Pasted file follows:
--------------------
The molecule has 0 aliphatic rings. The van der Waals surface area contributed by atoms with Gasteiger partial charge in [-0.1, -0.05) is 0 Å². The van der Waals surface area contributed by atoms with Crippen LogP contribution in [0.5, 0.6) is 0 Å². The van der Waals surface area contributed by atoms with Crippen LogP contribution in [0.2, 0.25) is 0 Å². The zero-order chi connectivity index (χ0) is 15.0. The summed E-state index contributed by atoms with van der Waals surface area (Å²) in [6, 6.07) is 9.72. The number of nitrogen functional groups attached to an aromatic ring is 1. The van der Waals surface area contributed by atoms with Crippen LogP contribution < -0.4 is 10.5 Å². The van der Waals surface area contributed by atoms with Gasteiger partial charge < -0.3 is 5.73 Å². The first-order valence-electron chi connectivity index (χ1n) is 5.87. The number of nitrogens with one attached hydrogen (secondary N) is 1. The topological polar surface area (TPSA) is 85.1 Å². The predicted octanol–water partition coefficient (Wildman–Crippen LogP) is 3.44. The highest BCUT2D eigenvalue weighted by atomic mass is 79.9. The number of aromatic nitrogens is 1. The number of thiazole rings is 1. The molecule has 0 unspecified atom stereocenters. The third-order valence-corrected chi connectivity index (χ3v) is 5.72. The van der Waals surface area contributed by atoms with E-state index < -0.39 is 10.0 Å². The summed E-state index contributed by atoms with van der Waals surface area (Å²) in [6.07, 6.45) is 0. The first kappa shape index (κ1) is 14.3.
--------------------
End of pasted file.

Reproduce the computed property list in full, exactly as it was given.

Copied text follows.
The molecule has 0 aliphatic rings. The van der Waals surface area contributed by atoms with Gasteiger partial charge in [-0.1, -0.05) is 0 Å². The van der Waals surface area contributed by atoms with Crippen LogP contribution in [0.5, 0.6) is 0 Å². The van der Waals surface area contributed by atoms with Crippen LogP contribution in [0.2, 0.25) is 0 Å². The zero-order chi connectivity index (χ0) is 15.0. The summed E-state index contributed by atoms with van der Waals surface area (Å²) in [6, 6.07) is 9.72. The number of nitrogen functional groups attached to an aromatic ring is 1. The van der Waals surface area contributed by atoms with Crippen LogP contribution < -0.4 is 10.5 Å². The van der Waals surface area contributed by atoms with Gasteiger partial charge < -0.3 is 5.73 Å². The first-order valence-electron chi connectivity index (χ1n) is 5.87. The number of nitrogens with one attached hydrogen (secondary N) is 1. The topological polar surface area (TPSA) is 85.1 Å². The predicted octanol–water partition coefficient (Wildman–Crippen LogP) is 3.44. The highest BCUT2D eigenvalue weighted by atomic mass is 79.9. The number of aromatic nitrogens is 1. The number of thiazole rings is 1. The molecule has 0 unspecified atom stereocenters. The third-order valence-corrected chi connectivity index (χ3v) is 5.72. The van der Waals surface area contributed by atoms with E-state index < -0.39 is 10.0 Å². The summed E-state index contributed by atoms with van der Waals surface area (Å²) in [6.07, 6.45) is 0. The first kappa shape index (κ1) is 14.3.